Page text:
When I heard that in the 2008 Presidential election it would be the first time in a long time that we would have a true wide open primary in both parties, I became interested in politics. Can you believe that back then, I felt that if Romney didn’t win the GOP primary I would likely support the Jr. Senator from Illinois?
Anyway, before I started blogging I was a big commenter on Alan Colmes‘ site. Only after experiencing frustration at being unable to format my responses did I begin blogging. But while over at Alan’s place, I realized that I knew not thing one about economics. I Googled basic economics and was driven to Amazon’s “Basic Economics” by Thomas Sowell.
I ordered the book and my life changed.
One of the money quotes?
The first lesson of economics is scarcity: there is never enough of anything to fully satisfy all those who want it. The first lesson of politics is to disregard the first lesson of economics.
The government has announced an emergency toilet paper run for 50 million rolls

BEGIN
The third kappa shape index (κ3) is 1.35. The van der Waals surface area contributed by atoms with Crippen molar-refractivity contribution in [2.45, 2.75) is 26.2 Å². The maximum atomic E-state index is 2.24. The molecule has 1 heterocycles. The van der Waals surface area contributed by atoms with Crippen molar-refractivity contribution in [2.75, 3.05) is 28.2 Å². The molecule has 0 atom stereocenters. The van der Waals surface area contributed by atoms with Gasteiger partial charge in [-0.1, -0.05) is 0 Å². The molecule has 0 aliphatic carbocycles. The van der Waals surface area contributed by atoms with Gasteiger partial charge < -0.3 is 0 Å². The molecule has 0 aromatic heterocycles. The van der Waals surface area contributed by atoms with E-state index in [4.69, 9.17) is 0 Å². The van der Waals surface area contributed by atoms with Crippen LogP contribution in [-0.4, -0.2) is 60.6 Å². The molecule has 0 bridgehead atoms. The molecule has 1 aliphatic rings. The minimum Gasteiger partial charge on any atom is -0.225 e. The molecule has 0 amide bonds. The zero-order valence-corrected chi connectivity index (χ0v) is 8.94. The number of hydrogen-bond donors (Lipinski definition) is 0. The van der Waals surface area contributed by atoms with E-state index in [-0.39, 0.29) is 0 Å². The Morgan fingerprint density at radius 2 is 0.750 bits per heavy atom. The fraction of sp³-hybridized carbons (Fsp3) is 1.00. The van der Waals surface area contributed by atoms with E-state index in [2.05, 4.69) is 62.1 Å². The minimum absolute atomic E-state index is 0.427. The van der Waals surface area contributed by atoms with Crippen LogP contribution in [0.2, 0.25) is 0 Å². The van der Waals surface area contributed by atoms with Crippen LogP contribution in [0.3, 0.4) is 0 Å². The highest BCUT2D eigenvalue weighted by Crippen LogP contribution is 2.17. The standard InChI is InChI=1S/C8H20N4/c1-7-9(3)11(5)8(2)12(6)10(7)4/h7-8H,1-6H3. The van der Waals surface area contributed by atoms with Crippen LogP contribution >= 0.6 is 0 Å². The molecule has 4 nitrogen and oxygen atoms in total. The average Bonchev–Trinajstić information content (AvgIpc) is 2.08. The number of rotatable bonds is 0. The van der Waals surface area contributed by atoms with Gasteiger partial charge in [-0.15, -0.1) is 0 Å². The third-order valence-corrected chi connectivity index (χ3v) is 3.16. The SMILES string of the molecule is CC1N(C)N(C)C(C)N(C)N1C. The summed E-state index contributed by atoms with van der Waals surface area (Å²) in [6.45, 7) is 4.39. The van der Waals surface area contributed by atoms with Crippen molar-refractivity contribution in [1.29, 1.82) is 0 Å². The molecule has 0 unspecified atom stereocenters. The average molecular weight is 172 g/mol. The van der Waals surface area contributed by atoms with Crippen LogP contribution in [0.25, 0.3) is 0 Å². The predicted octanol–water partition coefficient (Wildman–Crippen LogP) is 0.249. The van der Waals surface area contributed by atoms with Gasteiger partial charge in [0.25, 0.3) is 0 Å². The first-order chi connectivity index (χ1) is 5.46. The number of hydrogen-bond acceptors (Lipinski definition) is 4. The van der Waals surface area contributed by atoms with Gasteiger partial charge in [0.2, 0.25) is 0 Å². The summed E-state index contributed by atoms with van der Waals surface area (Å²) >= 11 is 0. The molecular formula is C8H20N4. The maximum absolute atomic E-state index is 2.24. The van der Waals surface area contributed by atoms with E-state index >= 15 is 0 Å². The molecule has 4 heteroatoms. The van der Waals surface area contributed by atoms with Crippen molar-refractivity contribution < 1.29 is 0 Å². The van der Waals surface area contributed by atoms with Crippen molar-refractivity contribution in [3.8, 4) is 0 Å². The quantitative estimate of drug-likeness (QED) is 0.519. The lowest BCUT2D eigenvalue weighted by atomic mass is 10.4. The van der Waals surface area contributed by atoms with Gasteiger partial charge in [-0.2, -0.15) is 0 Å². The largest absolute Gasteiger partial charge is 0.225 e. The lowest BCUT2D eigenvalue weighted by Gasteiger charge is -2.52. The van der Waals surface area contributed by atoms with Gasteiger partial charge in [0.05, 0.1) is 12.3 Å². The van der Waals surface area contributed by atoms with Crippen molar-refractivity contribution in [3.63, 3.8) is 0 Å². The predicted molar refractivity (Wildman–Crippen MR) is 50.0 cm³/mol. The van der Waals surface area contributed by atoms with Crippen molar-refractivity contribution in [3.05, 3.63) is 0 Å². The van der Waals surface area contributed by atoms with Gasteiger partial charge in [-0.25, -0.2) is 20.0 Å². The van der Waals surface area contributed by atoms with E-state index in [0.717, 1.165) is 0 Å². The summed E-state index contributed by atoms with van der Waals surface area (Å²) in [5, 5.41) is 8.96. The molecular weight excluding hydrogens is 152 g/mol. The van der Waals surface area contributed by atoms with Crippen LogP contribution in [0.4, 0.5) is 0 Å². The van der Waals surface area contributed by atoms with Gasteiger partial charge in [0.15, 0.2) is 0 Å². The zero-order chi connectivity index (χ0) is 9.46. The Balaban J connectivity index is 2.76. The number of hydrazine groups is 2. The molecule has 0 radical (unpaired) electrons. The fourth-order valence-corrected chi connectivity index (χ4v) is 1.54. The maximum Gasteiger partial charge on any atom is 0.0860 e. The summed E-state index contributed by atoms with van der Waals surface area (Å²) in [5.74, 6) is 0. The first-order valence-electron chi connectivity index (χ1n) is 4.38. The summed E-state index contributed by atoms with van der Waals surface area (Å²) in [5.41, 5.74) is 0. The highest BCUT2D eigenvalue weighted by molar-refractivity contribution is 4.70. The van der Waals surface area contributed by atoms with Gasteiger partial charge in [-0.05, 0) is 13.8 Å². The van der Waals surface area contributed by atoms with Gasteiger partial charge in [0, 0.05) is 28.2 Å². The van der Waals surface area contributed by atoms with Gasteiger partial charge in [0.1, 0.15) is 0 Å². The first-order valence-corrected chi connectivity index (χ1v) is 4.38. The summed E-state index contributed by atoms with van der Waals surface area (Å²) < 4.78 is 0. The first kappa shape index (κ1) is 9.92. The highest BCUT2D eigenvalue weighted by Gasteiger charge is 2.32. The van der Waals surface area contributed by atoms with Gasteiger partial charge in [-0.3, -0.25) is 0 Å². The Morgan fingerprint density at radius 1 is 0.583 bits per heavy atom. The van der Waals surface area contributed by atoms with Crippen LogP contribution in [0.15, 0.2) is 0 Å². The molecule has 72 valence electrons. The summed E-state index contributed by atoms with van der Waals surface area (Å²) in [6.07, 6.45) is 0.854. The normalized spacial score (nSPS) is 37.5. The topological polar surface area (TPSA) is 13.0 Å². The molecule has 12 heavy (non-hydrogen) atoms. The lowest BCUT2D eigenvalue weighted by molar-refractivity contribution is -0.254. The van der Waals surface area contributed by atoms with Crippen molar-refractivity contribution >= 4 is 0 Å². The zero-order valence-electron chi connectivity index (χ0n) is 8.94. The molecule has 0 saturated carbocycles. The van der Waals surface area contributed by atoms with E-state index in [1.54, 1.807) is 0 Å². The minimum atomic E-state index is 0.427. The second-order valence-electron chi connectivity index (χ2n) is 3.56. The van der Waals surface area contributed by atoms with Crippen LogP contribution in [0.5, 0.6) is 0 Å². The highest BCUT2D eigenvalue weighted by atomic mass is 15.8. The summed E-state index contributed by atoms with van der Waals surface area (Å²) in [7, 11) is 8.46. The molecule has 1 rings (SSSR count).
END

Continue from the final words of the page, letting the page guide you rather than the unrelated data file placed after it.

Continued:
Venezuelans are scrounging around for toilet paper. Markets throughout the country have run out, and when they are in stock the rolls fly off the shelves.
The country of Venezuela is running out of toilet paper.
State-controlled prices — prices that are set below market-clearing price — always result in shortages. The shortage problem will only get worse, as it did over the years in the Soviet Union. [AP]
Venezuela also has tight controls on foreign currency, which makes it hard for companies to import raw materials and equipment, slowing down production of a wide range of goods, according to the AP.
I should add a correction to Mr. Sowell:
There is never enough of anything, when the cost is sufficiently low, to satisfy all those who want it.